What went wrong at Oroville?

Dam experts release a report on the California dam’s spillway vulnerabilities.

 

After intense rainstorms in February 2017, two spillways at Northern California’s Oroville Dam began to disintegrate under the force of the water rushing down them. Officials, concerned that erosion might undermine the side of the reservoir itself, evacuated more than 180,000 people. The reservoir ultimately held, but the spillways required extensive, ongoing reconstruction.

In early January, an independent group of dam experts tasked with determining what went wrong released its final report. It describes the physical factors that caused the spillways to crumble, problems like unstable rock foundations and cracked concrete that allowed water beneath the main spillway.

The report also highlighted human and organizational errors, including faulty design details, shortsighted inspections and “overconfident and complacent” management by the California Department of Water Resources. The department “take(s) the findings very seriously,” said then-director Grant Davis in a statement. “We will … incorporate the lessons learned going forward.”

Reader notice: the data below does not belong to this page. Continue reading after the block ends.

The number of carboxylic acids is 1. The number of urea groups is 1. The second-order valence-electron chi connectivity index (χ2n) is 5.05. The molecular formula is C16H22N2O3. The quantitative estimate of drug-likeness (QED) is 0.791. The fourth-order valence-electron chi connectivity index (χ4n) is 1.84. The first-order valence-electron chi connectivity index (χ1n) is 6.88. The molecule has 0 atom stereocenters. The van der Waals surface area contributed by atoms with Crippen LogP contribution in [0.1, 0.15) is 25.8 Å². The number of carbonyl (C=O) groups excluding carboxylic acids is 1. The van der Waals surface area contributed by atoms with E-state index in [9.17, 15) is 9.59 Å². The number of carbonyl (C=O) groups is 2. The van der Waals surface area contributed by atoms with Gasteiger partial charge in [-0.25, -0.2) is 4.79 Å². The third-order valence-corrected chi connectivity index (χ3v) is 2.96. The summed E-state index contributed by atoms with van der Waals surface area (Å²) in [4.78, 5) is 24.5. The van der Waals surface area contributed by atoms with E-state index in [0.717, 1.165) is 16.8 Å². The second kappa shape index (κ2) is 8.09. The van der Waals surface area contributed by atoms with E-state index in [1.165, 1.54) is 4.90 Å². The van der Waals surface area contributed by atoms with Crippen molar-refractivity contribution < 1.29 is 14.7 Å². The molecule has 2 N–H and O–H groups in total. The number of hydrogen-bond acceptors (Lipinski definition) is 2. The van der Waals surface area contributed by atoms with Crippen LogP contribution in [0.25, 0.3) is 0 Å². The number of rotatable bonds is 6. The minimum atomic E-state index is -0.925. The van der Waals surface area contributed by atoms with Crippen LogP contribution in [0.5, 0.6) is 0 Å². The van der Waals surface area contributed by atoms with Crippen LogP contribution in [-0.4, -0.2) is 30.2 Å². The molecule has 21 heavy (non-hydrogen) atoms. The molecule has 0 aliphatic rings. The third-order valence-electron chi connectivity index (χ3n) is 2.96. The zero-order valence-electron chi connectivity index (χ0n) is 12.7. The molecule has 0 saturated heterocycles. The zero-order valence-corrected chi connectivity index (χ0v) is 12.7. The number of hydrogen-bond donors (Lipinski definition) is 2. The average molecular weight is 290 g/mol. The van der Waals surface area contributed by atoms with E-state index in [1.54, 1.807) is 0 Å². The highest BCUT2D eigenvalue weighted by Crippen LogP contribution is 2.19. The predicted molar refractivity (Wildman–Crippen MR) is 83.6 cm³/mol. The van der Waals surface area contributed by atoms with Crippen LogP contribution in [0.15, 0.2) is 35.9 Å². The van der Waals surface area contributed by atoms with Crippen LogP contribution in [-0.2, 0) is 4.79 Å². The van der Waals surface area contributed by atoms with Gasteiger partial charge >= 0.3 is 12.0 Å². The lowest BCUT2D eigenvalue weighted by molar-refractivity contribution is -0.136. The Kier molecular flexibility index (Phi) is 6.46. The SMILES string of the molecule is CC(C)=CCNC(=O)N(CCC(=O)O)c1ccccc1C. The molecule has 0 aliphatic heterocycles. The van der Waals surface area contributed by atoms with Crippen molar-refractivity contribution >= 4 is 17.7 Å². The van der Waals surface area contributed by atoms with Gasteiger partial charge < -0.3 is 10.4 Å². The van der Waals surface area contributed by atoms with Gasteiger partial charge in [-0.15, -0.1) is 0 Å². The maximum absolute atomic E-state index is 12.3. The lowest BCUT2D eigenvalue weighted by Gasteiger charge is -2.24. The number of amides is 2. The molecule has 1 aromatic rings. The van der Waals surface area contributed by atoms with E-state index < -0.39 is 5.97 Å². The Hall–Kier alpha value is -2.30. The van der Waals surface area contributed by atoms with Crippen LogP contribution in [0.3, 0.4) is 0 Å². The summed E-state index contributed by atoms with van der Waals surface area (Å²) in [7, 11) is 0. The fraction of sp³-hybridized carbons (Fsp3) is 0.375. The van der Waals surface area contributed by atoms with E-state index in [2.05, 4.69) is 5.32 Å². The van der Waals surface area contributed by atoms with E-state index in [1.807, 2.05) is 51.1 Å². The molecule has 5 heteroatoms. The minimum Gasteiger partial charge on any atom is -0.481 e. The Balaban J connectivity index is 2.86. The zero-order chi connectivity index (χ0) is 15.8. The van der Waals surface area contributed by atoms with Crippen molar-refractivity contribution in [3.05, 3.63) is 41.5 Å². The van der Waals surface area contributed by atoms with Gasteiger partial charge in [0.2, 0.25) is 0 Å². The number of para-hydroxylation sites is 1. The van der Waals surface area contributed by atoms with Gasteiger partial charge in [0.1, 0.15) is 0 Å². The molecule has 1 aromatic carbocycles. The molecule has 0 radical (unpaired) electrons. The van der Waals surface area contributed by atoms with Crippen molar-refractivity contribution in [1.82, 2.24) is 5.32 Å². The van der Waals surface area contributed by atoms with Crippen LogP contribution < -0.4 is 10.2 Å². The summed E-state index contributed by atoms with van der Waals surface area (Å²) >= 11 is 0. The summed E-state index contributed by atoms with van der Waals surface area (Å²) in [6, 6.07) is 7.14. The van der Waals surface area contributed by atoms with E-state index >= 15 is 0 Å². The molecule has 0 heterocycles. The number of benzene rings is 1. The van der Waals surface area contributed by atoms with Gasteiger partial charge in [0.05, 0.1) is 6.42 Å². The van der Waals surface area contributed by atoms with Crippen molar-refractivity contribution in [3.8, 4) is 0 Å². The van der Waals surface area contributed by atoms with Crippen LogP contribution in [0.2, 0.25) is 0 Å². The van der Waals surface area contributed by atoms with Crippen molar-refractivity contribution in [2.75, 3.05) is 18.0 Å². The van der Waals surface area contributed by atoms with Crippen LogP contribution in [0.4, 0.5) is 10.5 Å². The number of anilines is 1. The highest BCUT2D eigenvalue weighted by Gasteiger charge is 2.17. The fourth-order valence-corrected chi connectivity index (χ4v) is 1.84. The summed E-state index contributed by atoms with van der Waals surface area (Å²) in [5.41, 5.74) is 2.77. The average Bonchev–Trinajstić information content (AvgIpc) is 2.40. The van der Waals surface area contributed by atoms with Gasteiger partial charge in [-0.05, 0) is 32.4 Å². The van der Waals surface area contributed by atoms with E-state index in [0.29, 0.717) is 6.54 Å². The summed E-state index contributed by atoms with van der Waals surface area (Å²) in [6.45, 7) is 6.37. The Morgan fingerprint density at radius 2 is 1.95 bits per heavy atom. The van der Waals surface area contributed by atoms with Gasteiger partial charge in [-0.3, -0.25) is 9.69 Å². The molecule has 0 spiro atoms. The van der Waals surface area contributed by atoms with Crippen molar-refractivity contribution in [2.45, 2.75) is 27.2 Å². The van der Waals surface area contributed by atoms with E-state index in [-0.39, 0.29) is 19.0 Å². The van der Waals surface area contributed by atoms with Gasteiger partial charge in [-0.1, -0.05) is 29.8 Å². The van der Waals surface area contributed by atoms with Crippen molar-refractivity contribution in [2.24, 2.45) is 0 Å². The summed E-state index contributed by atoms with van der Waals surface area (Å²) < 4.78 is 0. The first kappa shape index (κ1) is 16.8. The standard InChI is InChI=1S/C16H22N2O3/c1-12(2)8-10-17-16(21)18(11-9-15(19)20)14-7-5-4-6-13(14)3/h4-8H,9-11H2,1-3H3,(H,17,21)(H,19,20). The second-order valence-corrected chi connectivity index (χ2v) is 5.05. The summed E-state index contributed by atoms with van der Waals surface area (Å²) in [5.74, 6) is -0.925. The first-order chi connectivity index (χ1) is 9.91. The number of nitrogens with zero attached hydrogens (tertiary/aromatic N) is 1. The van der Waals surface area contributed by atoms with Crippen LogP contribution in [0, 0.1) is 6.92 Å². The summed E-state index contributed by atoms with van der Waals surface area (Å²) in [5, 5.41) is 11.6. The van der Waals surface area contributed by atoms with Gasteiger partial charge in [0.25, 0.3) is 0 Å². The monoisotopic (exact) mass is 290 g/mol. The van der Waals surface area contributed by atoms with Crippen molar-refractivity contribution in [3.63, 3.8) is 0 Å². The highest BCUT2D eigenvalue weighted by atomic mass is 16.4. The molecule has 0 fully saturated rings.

So what can Western dam owners and regulators learn from Oroville? One lesson, according to the report, is simply to pay more attention to the dangers of deteriorating spillways, which can be overlooked during dam-centric safety assessments. Dam failures are clearly catastrophic, but other emergencies — like a spillway collapse — can also be dangerous and expensive.

Another lesson is the need for inspections that go beyond mere physical checkups. For example, reviews of original design records are necessary to help inspectors determine whether spillways are too outdated to be safe. And those reviews should be independent, not cut-and-paste insertions from previous reports. That could help prevent errors from propagating, an issue at Oroville that led officials to underestimate the risks of spillway erosion.

Oroville’s spillways failed despite state oversight, regulation by a federal agency and repeated evaluations by outside inspectors. That, the report notes, “is a wake-up call for everyone involved in dam safety.”

Hover on the numbers on the photo below to see some of the report’s conclusions.

Emily Benson is an editorial fellow at High Country News.

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